BEIJING (REUTERS) – China’s factories suffered a collapse in export orders in April, twin surveys showed on Thursday (April 30), suggesting a full-blown recovery appeared some way off as the coronavirus health crisis shut down large parts of the world economy.
The sobering result comes amid moves by major nations to ease up on lockdowns, underlining the stiff challenges facing businesses as policymakers brace for the worst global slump since the Great Depression.
China’s official Purchasing Managers’ Index (PMI) eased to 50.8 in April from 52 in March, the National Bureau of Statistics said, but stayed above the neutral 50-point mark that separates growth from contraction on a monthly basis.
Analysts polled by Reuters had expected a PMI reading of 51.
Worryingly, a sub-index of export orders for the world’s biggest exporter dived to 33.5 in April from 46.4 in March with some factories even having their orders cancelled after reopening, said Zhao Qinghe, senior statistician at the NBS.
Export orders in the private Caixin/Markit Manufacturing Purchasing Managers’ Index (PMI) survey contracted at the fastest pace since global financial crisis. The survey, which focuses mostly on small and export-oriented businesses, showed activity for Chinese factories unexpectedly shrank this month.
“It is still too early to conclude that the Chinese economy is growing again,” said Iris Pang, Greater China chief economist at ING.
“The Western world has yet to relax some of its city lockdowns. And even after the lockdowns are relaxed, it is uncertain when demand will return to pre-Covid levels due to strict social distancing measures implemented domestically and in foreign economies.”
With the coronavirus largely under control domestically, China’s economy has begun to open up again as authorities loosen lockdown restrictions.
But major economies, including the United States and Europe, remain in the grip of the pandemic amid mounting infections and deaths. Analysts warn the rest of the year will be bumpy for businesses and consumers in China, especially due to depressed external demand and mounting job losses.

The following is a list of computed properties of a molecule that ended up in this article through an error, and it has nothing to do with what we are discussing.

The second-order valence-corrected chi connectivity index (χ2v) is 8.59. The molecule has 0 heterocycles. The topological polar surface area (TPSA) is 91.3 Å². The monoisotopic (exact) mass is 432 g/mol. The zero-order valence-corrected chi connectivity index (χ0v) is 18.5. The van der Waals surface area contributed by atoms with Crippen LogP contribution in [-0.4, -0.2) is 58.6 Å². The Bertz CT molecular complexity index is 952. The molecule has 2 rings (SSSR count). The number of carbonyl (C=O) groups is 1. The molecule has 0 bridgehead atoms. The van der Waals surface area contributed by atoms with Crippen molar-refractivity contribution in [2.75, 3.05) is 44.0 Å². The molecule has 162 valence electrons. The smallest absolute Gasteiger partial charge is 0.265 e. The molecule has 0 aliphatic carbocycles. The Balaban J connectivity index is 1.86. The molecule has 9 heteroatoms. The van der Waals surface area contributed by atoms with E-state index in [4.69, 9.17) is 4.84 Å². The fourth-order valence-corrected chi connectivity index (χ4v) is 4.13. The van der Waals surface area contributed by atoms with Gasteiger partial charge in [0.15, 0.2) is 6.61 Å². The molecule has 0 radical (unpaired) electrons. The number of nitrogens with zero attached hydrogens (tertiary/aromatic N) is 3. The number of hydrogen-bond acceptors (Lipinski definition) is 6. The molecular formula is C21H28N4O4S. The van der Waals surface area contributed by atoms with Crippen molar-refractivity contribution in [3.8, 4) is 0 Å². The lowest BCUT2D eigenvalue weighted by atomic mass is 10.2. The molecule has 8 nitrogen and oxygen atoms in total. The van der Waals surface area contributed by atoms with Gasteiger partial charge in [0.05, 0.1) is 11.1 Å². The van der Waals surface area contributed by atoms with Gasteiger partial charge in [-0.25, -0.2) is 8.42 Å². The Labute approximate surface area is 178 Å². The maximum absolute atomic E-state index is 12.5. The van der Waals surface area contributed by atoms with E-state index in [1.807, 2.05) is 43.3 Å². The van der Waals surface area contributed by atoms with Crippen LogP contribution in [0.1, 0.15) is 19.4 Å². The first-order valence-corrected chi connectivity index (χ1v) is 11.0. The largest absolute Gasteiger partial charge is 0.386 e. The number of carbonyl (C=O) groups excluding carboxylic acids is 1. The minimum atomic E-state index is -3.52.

“The market’s optimism of a quick recovery in China is fading,” Nomura analysts said in a note. “We expect export growth to slump further to -30.0 per cent in Q2 from -13.3 per cent y-o-y in Q1 and real GDP growth to remain negative at -0.5 per cent y-o-y in Q2.”
China’s economy took a heavy blow in the first quarter, shrinking an annual 6.8 per cent, the first contraction since current quarterly records began almost 30 years ago.
“The survey shows that as many as 57.7 per cent of the factories surveyed have reported a lack of orders. Some have said market demand is tepid, product sales are difficult and it will take time for orders to come back again,” NBS’ Zhao said.
That led to a slower expansion in production over April.
Labour conditions improved for the second straight month, but the pace of slowed to 50.2 from 50.9 in March.
SMALL BUSINESSES SUFFER
A private survey by China Beige Book International (CBB) showed on Wednesday that by late April, 91 per cent of Chinese companies re-opened shop, but over two-fifths of them are unable to operate at more than 50 per cent capacity, suggesting many Chinese firms are struggling to resume normal operations.
“The official story tends to highlight the recovery of the most high profile areas of China’s economy, such as large SOEs. But our deeper look at the crucial private sector, especially SMEs, shows critical metrics such as output, sales volumes, and hiring sliding even over a weak March,” said Leland Miller, CEO at China Beige Book.
A factory owner surnamed He told Reuters that her textile company in Shaoxing, Zhejiang, which supplies to a Los Angeles-based women’s clothes label called Comune, had her U.S. client cancelled up to 190,000 yuan in orders in April.
“There have been a lot of factories that went under recently. Many factories around me – they serve foreign orders – are closed,” said He, adding that her factory was able to avoid that fate because they still have domestic business.
“The impact (from the coronavirus outbreak) is huge.”
Not surpringly, the pandemic has taken a toll on jobs. China’s urban jobless rate fell to 5.9 per cent in March from February’s record high of 6.2 per cent, suggesting the pain in the labour market is yet to be reflected in official numbers.
The service sector, which accounts for 60 per cent of China’s GDP, also saw an expansion in activity, with the official non-manufacturing PMI rising to 53.2 from 52.3 in March, a separate NBS survey showed.
Analysts say the outlook for the services and manufacturing remains challenging as concerns remain over job security. Nationwide retail sales have plunged every month so far this year.
Indeed, Zhao from NBS noted that activity in accommodation, culture, sports and entertainment and resident services sectors are still contracting.
One positive was a bounce in construction activity, which is a key driver of growth, with the official survey showing the gauge climbing to 59.7 in April from 55.1 in March.
Chinese authorities have rolled out more support to revive the economy. The People’s Bank of China earlier in April cut the amount of cash banks must hold as reserves and reduced the interest rate on lenders’ excess reserves.
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